Gay Advocates Protest Marriage Amendment; Hundreds Gather in Support of Equal Rights for Same-Sex Couples

Article excerpt


Corinna Rambo lost a cousin and brother-in-law to AIDS.

So when her teenage daughter's best friend called her Lake Butler home Friday, asking for a ride to Jacksonville to protest Florida's recently passed marriage amendment, Rambo didn't hesitate.

They joined more than 200 protesters who marched around Hemming Plaza on a drizzly Saturday afternoon as part of a national protest against same-sex marriage bans approved Election Day in Florida, California and Arizona.

The peaceful protest included signs with slogans such as "We Wouldn't Vote on Your Marriage" and "Separation of Church and Hate." Many of the signs were left at the entrance to City Hall when it was over.

"We are trying to reach out to people so that they will realize we are people just like they are," said Shane Denmark of Merge Jacksonville, a gay and lesbian support group. "We just want our equal rights. That's what today was about."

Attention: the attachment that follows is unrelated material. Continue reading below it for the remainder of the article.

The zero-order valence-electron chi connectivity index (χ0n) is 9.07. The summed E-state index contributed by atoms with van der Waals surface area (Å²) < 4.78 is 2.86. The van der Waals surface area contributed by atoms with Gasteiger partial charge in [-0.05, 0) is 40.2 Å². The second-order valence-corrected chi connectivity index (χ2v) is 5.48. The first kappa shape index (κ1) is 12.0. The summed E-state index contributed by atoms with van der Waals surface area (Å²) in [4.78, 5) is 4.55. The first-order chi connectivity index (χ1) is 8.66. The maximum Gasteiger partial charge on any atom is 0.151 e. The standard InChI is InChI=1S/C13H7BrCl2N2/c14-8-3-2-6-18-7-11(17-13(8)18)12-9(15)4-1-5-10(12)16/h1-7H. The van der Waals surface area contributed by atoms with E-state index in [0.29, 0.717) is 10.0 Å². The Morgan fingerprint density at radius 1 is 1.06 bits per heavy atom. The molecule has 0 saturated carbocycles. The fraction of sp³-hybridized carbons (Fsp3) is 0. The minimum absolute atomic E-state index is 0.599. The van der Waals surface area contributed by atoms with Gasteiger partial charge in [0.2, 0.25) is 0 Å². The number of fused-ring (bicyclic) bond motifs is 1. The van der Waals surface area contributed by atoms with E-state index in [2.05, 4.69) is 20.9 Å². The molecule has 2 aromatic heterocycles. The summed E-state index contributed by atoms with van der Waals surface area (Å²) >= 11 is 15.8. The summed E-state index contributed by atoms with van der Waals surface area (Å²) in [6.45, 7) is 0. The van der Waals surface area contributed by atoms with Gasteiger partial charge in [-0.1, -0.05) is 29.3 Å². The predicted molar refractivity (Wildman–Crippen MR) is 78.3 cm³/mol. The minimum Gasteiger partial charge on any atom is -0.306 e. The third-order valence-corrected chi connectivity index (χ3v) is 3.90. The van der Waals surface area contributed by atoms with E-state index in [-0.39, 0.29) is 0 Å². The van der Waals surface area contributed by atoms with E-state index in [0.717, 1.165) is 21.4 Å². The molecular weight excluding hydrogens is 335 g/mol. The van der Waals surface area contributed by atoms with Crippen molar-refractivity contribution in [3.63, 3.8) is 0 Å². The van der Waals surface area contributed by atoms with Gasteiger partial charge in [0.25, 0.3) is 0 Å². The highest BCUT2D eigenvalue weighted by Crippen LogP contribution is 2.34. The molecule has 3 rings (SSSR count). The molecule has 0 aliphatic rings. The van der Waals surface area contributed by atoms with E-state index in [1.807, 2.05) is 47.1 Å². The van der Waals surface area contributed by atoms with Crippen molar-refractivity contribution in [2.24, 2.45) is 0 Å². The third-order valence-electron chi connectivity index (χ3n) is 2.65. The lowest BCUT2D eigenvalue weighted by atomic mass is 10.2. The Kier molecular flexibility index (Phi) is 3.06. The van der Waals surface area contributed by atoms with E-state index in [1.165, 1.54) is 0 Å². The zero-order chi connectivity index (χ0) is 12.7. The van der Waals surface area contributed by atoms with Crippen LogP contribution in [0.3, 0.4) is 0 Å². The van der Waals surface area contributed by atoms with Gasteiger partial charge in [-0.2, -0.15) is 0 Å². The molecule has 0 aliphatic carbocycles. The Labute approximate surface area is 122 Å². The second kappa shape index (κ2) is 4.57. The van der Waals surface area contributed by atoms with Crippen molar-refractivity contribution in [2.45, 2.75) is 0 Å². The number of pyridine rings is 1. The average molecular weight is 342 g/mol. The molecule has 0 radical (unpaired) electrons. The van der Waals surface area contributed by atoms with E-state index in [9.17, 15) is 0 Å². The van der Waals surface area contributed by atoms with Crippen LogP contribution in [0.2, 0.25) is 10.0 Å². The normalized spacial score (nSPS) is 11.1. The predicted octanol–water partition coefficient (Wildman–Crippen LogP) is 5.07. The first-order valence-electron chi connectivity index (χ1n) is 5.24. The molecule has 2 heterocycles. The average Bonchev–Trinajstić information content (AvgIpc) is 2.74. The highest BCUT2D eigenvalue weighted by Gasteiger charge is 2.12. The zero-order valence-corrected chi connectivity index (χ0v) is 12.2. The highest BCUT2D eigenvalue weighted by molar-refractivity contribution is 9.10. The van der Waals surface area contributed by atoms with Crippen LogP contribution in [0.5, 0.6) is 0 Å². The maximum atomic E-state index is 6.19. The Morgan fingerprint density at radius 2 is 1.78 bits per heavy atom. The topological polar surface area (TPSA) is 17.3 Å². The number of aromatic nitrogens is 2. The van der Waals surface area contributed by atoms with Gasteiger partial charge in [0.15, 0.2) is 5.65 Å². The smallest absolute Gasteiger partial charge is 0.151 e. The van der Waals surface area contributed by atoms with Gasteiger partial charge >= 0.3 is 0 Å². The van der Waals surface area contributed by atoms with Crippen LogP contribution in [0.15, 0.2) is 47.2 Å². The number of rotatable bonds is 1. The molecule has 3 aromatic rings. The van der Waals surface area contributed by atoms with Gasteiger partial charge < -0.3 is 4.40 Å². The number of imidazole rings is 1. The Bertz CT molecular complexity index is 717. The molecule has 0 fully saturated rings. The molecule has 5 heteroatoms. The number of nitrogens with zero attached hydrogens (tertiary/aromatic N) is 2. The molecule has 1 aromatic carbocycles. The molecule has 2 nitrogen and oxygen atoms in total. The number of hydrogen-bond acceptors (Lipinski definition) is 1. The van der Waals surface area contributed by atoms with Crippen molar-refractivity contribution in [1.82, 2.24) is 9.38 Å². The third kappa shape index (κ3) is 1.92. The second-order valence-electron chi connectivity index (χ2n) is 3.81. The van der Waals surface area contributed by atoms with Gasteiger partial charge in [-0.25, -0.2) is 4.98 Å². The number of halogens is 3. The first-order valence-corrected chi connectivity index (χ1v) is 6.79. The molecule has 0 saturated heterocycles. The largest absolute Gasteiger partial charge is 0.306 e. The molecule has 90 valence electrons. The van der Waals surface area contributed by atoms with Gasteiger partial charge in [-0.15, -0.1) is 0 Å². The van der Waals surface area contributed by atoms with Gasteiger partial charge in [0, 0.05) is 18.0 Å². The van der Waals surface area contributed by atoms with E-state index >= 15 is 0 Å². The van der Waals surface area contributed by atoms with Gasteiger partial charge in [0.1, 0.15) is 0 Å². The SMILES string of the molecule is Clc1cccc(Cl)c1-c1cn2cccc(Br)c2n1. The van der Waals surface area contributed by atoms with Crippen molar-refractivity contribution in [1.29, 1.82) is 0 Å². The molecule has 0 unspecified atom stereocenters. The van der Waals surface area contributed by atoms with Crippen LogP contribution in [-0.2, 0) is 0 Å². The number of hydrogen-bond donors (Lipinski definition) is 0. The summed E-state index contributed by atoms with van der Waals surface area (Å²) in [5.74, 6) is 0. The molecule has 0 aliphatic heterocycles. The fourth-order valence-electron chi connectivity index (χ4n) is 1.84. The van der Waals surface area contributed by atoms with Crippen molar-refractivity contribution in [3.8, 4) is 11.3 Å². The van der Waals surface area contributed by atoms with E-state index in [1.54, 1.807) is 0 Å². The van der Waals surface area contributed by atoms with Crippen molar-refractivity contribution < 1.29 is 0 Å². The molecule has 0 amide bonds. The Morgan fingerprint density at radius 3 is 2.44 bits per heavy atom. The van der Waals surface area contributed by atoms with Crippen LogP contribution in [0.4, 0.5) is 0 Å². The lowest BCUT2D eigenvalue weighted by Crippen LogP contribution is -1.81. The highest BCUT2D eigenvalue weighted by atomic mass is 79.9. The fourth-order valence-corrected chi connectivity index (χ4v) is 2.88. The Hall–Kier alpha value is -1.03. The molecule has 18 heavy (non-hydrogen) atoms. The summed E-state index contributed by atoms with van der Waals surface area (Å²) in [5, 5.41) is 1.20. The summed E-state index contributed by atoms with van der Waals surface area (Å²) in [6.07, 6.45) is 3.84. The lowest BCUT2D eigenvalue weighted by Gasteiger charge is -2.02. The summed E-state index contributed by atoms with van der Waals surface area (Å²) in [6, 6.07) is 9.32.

Florida Amendment 2, creating a constitutional amendment that defines marriage as between a man and women, was passed by 62 percent of the voters. Florida is one of 30 states with some sort of same-sex marriage ban.

Molli Motti of Jacksonville said she wasn't surprised the ban passed in Florida, but the California vote caught a lot of people off guard.

"It shouldn't even really be an issue," Motti said. "You're not supposed to mix church and state."

Nationally, most of the attention has focused on California, where the ban essentially trumps prior court rulings that approved same-sex marriages. Protests there have been heated, many directed at churches.

Jacksonville's was sedate by comparison, despite the presence of a gospel ministry in Hemming Plaza during the same time Saturday. …


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